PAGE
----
WCS Educators Recognized by CMA Foundation
Published October 25, 2022
Five Willamson County Schools educators are being recognized by the Country Music Association (CMA) Foundation for their dedication toward music education.
Edmondson Elementary's Elaina Gallas, Brentwood Middle's Tiffany Turner, Grassland Middle's Kevin Jankowski, Page Middle's Evan Burton and Franklin High's Michael Holland were all honored at the October 19 ceremony held in Nashville. Only 30 music educators from across the nation earned this award.
"It is an honor to be selected and included in this remarkable list of music educators," said FHS band director Michael Holland. "I grew up playing music with my family and found a place that challenged me and fostered various life skills that shaped me into the man I am today. I must thank the many music educators who contributed to my journey. They believed in me, gave me space to develop my skills, challenged me to grow and now they continue to support me in my career."
Music Teachers of Excellence are selected based on their dedication to bringing high-quality music education to their students and their impact on their school community through music. In addition to the night of celebration at the awards ceremony, Music Teachers of Excellence received a $5,000 stipend to help support classroom needs, music programs and professional development.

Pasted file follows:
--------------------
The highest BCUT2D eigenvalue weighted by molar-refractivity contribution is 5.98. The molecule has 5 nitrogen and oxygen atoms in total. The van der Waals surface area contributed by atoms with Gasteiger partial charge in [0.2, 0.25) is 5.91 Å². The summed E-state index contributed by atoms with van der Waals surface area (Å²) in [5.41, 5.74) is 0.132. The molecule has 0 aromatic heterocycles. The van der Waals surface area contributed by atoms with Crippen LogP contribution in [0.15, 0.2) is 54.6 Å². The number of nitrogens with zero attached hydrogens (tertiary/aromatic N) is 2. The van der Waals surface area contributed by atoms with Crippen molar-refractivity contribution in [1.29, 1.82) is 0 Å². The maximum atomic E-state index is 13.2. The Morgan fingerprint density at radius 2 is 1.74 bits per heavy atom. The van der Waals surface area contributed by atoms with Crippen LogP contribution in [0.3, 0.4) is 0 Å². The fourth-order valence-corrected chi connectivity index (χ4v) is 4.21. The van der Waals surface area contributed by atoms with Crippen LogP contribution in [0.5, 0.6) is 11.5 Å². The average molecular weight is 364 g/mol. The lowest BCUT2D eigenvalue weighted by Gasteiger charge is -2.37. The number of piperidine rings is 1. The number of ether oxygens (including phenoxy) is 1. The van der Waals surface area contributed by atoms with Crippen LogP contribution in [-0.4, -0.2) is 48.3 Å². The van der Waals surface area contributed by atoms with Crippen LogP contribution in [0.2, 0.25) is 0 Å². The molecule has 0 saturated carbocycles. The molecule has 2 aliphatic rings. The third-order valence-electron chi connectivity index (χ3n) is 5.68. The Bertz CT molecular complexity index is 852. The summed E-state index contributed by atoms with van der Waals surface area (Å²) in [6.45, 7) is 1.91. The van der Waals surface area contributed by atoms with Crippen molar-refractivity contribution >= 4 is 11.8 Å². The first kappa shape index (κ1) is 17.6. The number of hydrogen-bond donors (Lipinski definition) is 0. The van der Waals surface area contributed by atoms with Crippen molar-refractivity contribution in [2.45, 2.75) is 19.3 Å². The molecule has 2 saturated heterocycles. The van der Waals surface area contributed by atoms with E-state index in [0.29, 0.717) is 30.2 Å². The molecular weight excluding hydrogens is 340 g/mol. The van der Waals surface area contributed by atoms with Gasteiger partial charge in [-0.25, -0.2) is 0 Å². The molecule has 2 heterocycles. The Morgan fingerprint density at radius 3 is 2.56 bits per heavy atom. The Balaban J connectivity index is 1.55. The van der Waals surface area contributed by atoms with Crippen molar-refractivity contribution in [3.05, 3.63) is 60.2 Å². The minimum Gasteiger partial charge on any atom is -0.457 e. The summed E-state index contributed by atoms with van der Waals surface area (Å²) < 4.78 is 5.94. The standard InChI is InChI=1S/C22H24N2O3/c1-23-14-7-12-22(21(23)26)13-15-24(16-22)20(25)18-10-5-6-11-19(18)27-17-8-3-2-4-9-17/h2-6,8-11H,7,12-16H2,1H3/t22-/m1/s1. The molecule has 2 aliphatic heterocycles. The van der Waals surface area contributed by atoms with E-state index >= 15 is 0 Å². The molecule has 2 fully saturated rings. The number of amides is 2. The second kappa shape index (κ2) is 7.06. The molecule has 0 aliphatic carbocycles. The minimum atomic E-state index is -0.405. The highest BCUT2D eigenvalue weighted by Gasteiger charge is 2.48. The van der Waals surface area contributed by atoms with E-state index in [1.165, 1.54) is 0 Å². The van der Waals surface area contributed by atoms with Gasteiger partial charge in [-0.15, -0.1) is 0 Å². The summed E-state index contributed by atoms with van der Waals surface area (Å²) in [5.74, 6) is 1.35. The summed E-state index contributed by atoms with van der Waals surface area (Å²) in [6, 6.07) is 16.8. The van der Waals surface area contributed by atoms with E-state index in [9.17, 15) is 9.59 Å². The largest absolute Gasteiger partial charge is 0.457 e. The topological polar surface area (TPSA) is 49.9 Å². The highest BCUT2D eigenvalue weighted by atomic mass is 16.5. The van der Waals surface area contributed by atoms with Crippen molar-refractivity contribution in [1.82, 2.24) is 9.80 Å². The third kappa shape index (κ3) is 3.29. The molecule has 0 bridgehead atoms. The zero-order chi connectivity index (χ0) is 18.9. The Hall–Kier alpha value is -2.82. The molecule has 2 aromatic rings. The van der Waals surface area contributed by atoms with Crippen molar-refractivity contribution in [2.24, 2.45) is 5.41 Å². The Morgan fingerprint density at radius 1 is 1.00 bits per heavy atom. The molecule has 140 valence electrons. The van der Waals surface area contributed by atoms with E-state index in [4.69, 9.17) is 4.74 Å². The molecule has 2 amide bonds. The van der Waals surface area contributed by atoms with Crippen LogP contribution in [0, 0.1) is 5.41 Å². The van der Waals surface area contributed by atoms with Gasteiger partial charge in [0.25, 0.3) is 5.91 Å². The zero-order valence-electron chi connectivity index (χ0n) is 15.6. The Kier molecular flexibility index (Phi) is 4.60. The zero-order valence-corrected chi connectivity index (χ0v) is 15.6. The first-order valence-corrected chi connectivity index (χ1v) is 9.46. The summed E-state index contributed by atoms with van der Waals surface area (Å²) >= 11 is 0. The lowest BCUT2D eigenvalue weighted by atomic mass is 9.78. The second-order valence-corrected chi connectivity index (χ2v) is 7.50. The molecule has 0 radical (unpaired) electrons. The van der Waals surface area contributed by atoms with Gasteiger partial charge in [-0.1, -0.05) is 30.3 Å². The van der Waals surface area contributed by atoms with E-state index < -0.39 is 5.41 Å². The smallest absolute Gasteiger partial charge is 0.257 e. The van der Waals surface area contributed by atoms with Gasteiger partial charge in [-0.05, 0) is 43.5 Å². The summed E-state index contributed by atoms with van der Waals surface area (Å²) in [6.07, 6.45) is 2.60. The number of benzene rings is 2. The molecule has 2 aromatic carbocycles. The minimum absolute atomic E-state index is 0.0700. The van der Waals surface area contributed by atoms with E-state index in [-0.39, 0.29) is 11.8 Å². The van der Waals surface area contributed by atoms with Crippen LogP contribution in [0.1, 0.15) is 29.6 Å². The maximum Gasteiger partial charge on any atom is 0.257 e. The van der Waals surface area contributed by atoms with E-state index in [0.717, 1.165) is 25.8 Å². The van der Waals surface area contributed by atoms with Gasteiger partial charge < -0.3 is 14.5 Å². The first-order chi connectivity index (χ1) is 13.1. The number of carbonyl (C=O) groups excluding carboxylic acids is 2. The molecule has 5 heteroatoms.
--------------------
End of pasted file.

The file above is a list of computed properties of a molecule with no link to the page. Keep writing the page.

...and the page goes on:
"Being selected as a Music Teacher of Excellence has been one of my proudest achievements," said EES music teacher Elaina Gallas. "As a music teacher, I take great joy in teaching the whole student. Music opens doors for lessons on history, math, reading, science, social and emotional intelligence and more. My time with students is limited, but music is everywhere. I'm so thankful to the CMA Foundation for recognizing the difference music makes in our students' education."
Music education gives students an opportunity for self-expression and creativity, says Page Middle band director Evan Burton. That's why he's so dedicated to sharing that with his students.
"Making music combines reading, counting, physical movement, listening, creating and emoting all in real-time with a constant demand for problem-solving and adjusting performances," Burton said. "No other discipline touches so many parts of students' minds and souls. It is so encouraging to be recognized for the work I do and for the difference music education makes in the lives of children."
BMS orchestra director Tiffany Turner says this recognition gives educators a platform to advocate for their programs.
"My hope is that WCS and our communities will continue to support the wonderful arts programs we have in this district and that music education will continue to bounce back after the pandemic," Turner said. "I believe music is a unique discipline in its ability to connect people and teach a multitude of different lessons in many different ways."